Letters to the Editor
October 12, 2010
Riders should also follow all laws
The long article in the Sept. 8 Press, addressing the purpose of the Issaquah Bicycle Club was keeping abreast of road construction for bikers’ safety, was interesting.
However, I was disappointed but not surprised that the article did not address that another of the club’s aims should be to stress that bikers should also obey all of the laws of the road for their safety and set that example for their children.
When I was growing up in the 1930’s, there were no helmet requirements, we did need a bike license tag on the bike and when we parked our bikes at school or anywhere in Garden City, Kan., we did not need to chain our bikes to a post to prevent them being stolen. Just a sign of the times, folks!
Art and hiking Cougar Mountain
Good art comes in many forms
I am writing to you about the art exhibit, “Overgrowth and Understory,” installed in July that is about to be dismantled, thank goodness.
My husband and I started at the Sky Country Trailhead on Cougar Mountain on Aug. 28 and hiked to Radar Park. At the beginning of our hike, we ran into a cloth draped across the trail from tree to tree.
I thought at first it must be left over from some transient, so was a bit disturbed to go further down the trail, but we did.
When we got near the field at Radar Park, we found bits of materials in the bushes and grasses along the trail. It looked like someone had dumped his or her junk there. Out on the lovely meadow, there were smashed boards, some with figures cut into them, and some other rusty bits of stuff including a stump and a large mailbox.
It was creepy to see this stuff in such a lovely setting that was designated as a wildland park roughly 30 years ago. The stuff ruined the wildland experience for me: a place where I have hiked over time.
Some of the stuff looked like junk, due to broken pieces and weather.
There was no explanation about it or why it was there. It was a shock to see this in a place where I have hiked for many years. I am so glad I did not have my 6-year-old granddaughter with us who loves her stuffed animals, especially Winnie the Pooh, because when we got back to the meadow at Sky Country, there were a group of raised, wire cages that contained stuffed animals with their guts hanging out.
Winnie the Pooh had a bullet hole through his head and blood (red yarn) trickling down his body. It was horrifying and disgusting, especially in a lovely wildland park setting. I later was told that birds had gotten caught in the cages and died.
I am disappointed and totally upset that King County Parks would allow such an abomination in a lovely wild setting that is supposed to be a preserve for wildlife and natural beauty. An exhibit like this has no place in King County Cougar Mountain Regional Wildland Park, where manmade evidence is supposed to be minimal.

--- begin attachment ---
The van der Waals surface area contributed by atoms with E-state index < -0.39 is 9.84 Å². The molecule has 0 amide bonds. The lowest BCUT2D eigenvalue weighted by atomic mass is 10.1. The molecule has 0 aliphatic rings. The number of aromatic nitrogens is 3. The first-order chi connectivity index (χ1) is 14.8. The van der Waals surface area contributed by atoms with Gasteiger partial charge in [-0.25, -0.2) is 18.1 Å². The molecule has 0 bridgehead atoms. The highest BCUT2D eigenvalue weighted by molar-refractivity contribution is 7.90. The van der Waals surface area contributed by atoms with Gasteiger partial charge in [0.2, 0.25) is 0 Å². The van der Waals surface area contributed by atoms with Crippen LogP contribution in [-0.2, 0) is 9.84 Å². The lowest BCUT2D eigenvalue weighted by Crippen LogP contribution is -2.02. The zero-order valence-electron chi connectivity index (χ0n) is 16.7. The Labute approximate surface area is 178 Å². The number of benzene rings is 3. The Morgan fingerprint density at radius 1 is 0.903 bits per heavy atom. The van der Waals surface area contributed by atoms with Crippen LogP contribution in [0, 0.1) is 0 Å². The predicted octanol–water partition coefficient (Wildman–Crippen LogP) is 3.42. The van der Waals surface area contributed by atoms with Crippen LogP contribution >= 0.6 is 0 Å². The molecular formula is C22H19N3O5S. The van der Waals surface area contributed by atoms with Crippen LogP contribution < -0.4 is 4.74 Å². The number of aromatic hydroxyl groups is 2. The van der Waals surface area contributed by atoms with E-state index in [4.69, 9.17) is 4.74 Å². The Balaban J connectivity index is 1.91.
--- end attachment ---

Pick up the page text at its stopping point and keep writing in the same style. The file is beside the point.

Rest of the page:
This exhibit ruined our outdoor experience and I hope will not be repeated in the future.
Gary Moore Stadium
Thanks to all for honoring former coach
The Gary Moore Stadium is finally a reality, thanks to the support of the Issaquah School Board, the IHS community, and friends and family of Coach Moore.
Special thanks go to IHS Principal Paula Phelps, for her initial and continued whole-hearted support of the name change proposal; Steve Crawford, director of Capital Projects for the school district, for the extra effort in obtaining new stadium signs, amid the construction at IHS; Emily Carl, activities director, for her direction with the dedication ceremony; Associated Student Body student Blaire Brady, for her outstanding personal commitment to the half-time ceremony, making certain every detail was perfect; and lastly, for the donations from Coach Moore’s friends and family for support of the needs of the transition to the Gary Moore Stadium.
Because of all these efforts, pride and tradition continue at IHS by honoring this beloved coach, so the new generations of students will know the example Coach Moore set on and off the field.
Mardi Nystrom, career specialist
Liberty High School
Issaquah Schools Foundation
Support local schools, children
Did you know that American school children are falling further and further behind the rest of the world in science and technology education? If this fact worries you, I suggest you take immediate and concrete action this month.
The Issaquah Schools Foundation is holding its annual Calling For Kids campaign this month, with funds earmarked, among many things, for a new and improved elementary science curriculum, new high school chemistry textbooks and equipment, and support for robotics clubs at all middle schools and high schools.
Unfortunately, additional financial support from parents and the community will be required to keep our graduates competitive in a global economy. Fortunately, the Issaquah community has long recognized the value of a top-notch education system.
While recognizing the need for higher education standards across our country, we can take a positive step to improve education right here at home, and contribute to programs that directly place teaching tools and educational opportunities in the hands of Issaquah students.
I urge you to contribute to the Calling For Kids campaign, either by phone or by going to the Issaquah Schools Foundation website — www.issaquahschoolsfoundation.org.
Take a soldier to the movies
Operation Support Our Troops is collecting used DVD movies to send to the troops in Afghanistan. If you have a good, used DVD to donate, call Nadine Gulit at 369-2215 for pick up or drop it off at the Issaquah Army recruiting office, 1145 N.W. Gilman Blvd., Suite G2.